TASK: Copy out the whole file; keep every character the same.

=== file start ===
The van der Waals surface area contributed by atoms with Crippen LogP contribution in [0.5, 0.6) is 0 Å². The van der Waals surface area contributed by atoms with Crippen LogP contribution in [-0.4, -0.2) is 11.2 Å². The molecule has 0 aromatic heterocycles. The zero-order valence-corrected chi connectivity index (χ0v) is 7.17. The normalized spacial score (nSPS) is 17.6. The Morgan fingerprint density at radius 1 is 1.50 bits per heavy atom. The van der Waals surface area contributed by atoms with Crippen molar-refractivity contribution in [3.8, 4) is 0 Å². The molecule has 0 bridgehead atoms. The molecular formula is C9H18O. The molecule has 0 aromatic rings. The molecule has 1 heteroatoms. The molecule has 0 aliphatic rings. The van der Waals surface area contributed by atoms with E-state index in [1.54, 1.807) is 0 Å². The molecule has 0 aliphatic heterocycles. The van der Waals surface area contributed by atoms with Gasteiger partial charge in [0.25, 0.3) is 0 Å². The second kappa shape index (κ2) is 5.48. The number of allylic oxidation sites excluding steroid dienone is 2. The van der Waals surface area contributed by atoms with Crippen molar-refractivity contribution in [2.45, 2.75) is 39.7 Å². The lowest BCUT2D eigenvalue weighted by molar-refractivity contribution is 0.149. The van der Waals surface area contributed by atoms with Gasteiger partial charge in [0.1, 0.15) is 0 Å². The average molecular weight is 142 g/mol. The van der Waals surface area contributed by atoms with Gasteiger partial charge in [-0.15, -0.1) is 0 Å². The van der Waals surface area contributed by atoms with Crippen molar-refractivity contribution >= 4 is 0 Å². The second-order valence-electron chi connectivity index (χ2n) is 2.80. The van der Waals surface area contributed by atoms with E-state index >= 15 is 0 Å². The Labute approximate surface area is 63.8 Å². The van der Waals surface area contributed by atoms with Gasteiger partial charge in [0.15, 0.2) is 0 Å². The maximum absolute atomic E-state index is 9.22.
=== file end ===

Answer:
The van der Waals surface area contributed by atoms with Crippen LogP contribution in [0.5, 0.6) is 0 Å². The van der Waals surface area contributed by atoms with Crippen LogP contribution in [-0.4, -0.2) is 11.2 Å². The molecule has 0 aromatic heterocycles. The zero-order valence-corrected chi connectivity index (χ0v) is 7.17. The normalized spacial score (nSPS) is 17.6. The Morgan fingerprint density at radius 1 is 1.50 bits per heavy atom. The van der Waals surface area contributed by atoms with Crippen molar-refractivity contribution in [3.8, 4) is 0 Å². The molecule has 0 bridgehead atoms. The molecular formula is C9H18O. The molecule has 0 aromatic rings. The molecule has 1 heteroatoms. The molecule has 0 aliphatic rings. The van der Waals surface area contributed by atoms with E-state index in [1.54, 1.807) is 0 Å². The molecule has 0 aliphatic heterocycles. The van der Waals surface area contributed by atoms with Gasteiger partial charge in [0.25, 0.3) is 0 Å². The second kappa shape index (κ2) is 5.48. The number of allylic oxidation sites excluding steroid dienone is 2. The van der Waals surface area contributed by atoms with Crippen molar-refractivity contribution in [2.45, 2.75) is 39.7 Å². The lowest BCUT2D eigenvalue weighted by molar-refractivity contribution is 0.149. The van der Waals surface area contributed by atoms with Gasteiger partial charge in [0.1, 0.15) is 0 Å². The average molecular weight is 142 g/mol. The van der Waals surface area contributed by atoms with Gasteiger partial charge in [-0.15, -0.1) is 0 Å². The van der Waals surface area contributed by atoms with Crippen molar-refractivity contribution >= 4 is 0 Å². The second-order valence-electron chi connectivity index (χ2n) is 2.80. The van der Waals surface area contributed by atoms with E-state index >= 15 is 0 Å². The Labute approximate surface area is 63.8 Å². The van der Waals surface area contributed by atoms with Gasteiger partial charge in [0.15, 0.2) is 0 Å². The maximum absolute atomic E-state index is 9.22.